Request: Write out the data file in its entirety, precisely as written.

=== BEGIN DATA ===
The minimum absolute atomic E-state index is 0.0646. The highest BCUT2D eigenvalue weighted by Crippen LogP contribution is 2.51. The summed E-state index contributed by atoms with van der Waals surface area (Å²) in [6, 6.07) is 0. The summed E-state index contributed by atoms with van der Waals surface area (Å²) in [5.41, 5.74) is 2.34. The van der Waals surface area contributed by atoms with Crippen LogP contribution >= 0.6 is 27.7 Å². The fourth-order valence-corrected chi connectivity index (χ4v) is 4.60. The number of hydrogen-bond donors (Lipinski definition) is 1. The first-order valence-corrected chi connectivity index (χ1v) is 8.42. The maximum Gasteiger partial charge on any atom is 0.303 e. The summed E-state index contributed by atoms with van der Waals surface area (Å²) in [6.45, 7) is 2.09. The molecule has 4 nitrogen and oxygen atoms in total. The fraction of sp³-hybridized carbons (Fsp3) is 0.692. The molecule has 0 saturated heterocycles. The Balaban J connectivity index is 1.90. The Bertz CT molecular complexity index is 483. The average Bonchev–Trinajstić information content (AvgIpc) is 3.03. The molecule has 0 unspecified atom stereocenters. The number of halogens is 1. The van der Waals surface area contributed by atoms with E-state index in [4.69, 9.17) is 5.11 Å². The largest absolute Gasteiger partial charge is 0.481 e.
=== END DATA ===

The minimum absolute atomic E-state index is 0.0646. The highest BCUT2D eigenvalue weighted by Crippen LogP contribution is 2.51. The summed E-state index contributed by atoms with van der Waals surface area (Å²) in [6, 6.07) is 0. The summed E-state index contributed by atoms with van der Waals surface area (Å²) in [5.41, 5.74) is 2.34. The van der Waals surface area contributed by atoms with Crippen LogP contribution >= 0.6 is 27.7 Å². The fourth-order valence-corrected chi connectivity index (χ4v) is 4.60. The number of hydrogen-bond donors (Lipinski definition) is 1. The first-order valence-corrected chi connectivity index (χ1v) is 8.42. The maximum Gasteiger partial charge on any atom is 0.303 e. The summed E-state index contributed by atoms with van der Waals surface area (Å²) in [6.45, 7) is 2.09. The molecule has 4 nitrogen and oxygen atoms in total. The fraction of sp³-hybridized carbons (Fsp3) is 0.692. The molecule has 0 saturated heterocycles. The Balaban J connectivity index is 1.90. The Bertz CT molecular complexity index is 483. The average Bonchev–Trinajstić information content (AvgIpc) is 3.03. The molecule has 0 unspecified atom stereocenters. The number of halogens is 1. The van der Waals surface area contributed by atoms with E-state index in [4.69, 9.17) is 5.11 Å². The largest absolute Gasteiger partial charge is 0.481 e.